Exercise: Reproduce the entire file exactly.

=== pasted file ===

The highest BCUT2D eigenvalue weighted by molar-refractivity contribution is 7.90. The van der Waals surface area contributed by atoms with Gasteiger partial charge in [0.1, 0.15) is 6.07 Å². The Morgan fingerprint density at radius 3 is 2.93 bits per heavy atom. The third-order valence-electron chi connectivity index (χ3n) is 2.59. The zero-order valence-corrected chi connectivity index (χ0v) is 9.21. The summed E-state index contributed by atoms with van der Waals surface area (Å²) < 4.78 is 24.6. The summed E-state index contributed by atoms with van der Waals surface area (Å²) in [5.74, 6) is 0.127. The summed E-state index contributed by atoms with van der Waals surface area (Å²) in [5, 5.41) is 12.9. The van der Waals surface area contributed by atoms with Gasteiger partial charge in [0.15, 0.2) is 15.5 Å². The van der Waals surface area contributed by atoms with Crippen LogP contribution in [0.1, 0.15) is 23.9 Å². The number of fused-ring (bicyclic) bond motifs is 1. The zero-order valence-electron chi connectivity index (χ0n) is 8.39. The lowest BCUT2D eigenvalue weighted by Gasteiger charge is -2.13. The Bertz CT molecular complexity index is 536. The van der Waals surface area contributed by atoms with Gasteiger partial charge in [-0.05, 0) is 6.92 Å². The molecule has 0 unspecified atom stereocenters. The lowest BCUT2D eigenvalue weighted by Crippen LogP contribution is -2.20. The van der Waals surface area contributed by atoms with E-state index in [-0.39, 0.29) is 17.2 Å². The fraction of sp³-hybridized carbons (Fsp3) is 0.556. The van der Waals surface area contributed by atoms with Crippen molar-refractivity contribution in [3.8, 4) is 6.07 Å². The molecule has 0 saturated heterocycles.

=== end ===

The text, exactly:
The highest BCUT2D eigenvalue weighted by molar-refractivity contribution is 7.90. The van der Waals surface area contributed by atoms with Gasteiger partial charge in [0.1, 0.15) is 6.07 Å². The Morgan fingerprint density at radius 3 is 2.93 bits per heavy atom. The third-order valence-electron chi connectivity index (χ3n) is 2.59. The zero-order valence-corrected chi connectivity index (χ0v) is 9.21. The summed E-state index contributed by atoms with van der Waals surface area (Å²) < 4.78 is 24.6. The summed E-state index contributed by atoms with van der Waals surface area (Å²) in [5.74, 6) is 0.127. The summed E-state index contributed by atoms with van der Waals surface area (Å²) in [5, 5.41) is 12.9. The van der Waals surface area contributed by atoms with Gasteiger partial charge in [0.15, 0.2) is 15.5 Å². The van der Waals surface area contributed by atoms with Crippen LogP contribution in [0.1, 0.15) is 23.9 Å². The number of fused-ring (bicyclic) bond motifs is 1. The zero-order valence-electron chi connectivity index (χ0n) is 8.39. The lowest BCUT2D eigenvalue weighted by Gasteiger charge is -2.13. The Bertz CT molecular complexity index is 536. The van der Waals surface area contributed by atoms with Gasteiger partial charge in [-0.05, 0) is 6.92 Å². The molecule has 0 unspecified atom stereocenters. The lowest BCUT2D eigenvalue weighted by Crippen LogP contribution is -2.20. The van der Waals surface area contributed by atoms with E-state index in [-0.39, 0.29) is 17.2 Å². The fraction of sp³-hybridized carbons (Fsp3) is 0.556. The van der Waals surface area contributed by atoms with Crippen molar-refractivity contribution in [3.8, 4) is 6.07 Å². The molecule has 0 saturated heterocycles.